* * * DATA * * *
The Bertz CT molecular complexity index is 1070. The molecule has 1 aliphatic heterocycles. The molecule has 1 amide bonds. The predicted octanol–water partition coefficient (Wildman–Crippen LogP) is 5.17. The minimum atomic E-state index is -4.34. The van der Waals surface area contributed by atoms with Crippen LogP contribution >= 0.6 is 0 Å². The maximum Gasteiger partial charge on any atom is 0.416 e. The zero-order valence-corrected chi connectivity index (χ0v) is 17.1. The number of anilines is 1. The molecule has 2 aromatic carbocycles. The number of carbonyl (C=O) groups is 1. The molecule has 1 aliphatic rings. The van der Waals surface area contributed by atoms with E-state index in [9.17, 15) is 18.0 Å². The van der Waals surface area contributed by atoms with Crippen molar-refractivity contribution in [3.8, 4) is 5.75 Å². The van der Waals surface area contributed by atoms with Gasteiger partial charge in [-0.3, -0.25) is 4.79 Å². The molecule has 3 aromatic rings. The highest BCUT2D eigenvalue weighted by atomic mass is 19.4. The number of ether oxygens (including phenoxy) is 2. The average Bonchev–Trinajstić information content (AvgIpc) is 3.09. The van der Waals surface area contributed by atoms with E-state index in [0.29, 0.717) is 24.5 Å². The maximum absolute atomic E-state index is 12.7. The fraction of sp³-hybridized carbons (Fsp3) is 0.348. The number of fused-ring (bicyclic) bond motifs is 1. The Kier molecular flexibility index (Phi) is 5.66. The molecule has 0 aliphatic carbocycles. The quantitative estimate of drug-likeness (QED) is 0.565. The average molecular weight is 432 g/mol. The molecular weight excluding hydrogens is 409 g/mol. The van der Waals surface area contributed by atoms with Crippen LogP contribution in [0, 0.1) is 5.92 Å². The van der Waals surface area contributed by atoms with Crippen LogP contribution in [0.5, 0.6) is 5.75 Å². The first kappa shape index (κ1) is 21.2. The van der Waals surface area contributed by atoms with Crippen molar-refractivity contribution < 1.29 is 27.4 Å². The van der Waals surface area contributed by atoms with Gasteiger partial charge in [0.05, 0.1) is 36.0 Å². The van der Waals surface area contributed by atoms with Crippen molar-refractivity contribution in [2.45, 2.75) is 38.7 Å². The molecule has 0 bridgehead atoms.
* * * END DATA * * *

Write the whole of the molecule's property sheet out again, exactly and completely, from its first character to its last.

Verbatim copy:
The Bertz CT molecular complexity index is 1070. The molecule has 1 aliphatic heterocycles. The molecule has 1 amide bonds. The predicted octanol–water partition coefficient (Wildman–Crippen LogP) is 5.17. The minimum atomic E-state index is -4.34. The van der Waals surface area contributed by atoms with Crippen LogP contribution >= 0.6 is 0 Å². The maximum Gasteiger partial charge on any atom is 0.416 e. The zero-order valence-corrected chi connectivity index (χ0v) is 17.1. The number of anilines is 1. The molecule has 2 aromatic carbocycles. The number of carbonyl (C=O) groups is 1. The molecule has 1 aliphatic rings. The van der Waals surface area contributed by atoms with E-state index in [9.17, 15) is 18.0 Å². The van der Waals surface area contributed by atoms with Crippen molar-refractivity contribution in [3.8, 4) is 5.75 Å². The van der Waals surface area contributed by atoms with Gasteiger partial charge in [-0.3, -0.25) is 4.79 Å². The molecule has 3 aromatic rings. The highest BCUT2D eigenvalue weighted by atomic mass is 19.4. The number of ether oxygens (including phenoxy) is 2. The average Bonchev–Trinajstić information content (AvgIpc) is 3.09. The van der Waals surface area contributed by atoms with E-state index in [0.29, 0.717) is 24.5 Å². The maximum absolute atomic E-state index is 12.7. The fraction of sp³-hybridized carbons (Fsp3) is 0.348. The number of fused-ring (bicyclic) bond motifs is 1. The Kier molecular flexibility index (Phi) is 5.66. The molecule has 0 aliphatic carbocycles. The quantitative estimate of drug-likeness (QED) is 0.565. The average molecular weight is 432 g/mol. The molecular weight excluding hydrogens is 409 g/mol. The van der Waals surface area contributed by atoms with Crippen LogP contribution in [0, 0.1) is 5.92 Å². The van der Waals surface area contributed by atoms with Crippen LogP contribution in [0.5, 0.6) is 5.75 Å². The first kappa shape index (κ1) is 21.2. The van der Waals surface area contributed by atoms with Crippen molar-refractivity contribution < 1.29 is 27.4 Å². The van der Waals surface area contributed by atoms with Gasteiger partial charge in [0.05, 0.1) is 36.0 Å². The van der Waals surface area contributed by atoms with Crippen molar-refractivity contribution in [2.45, 2.75) is 38.7 Å². The molecule has 0 bridgehead atoms.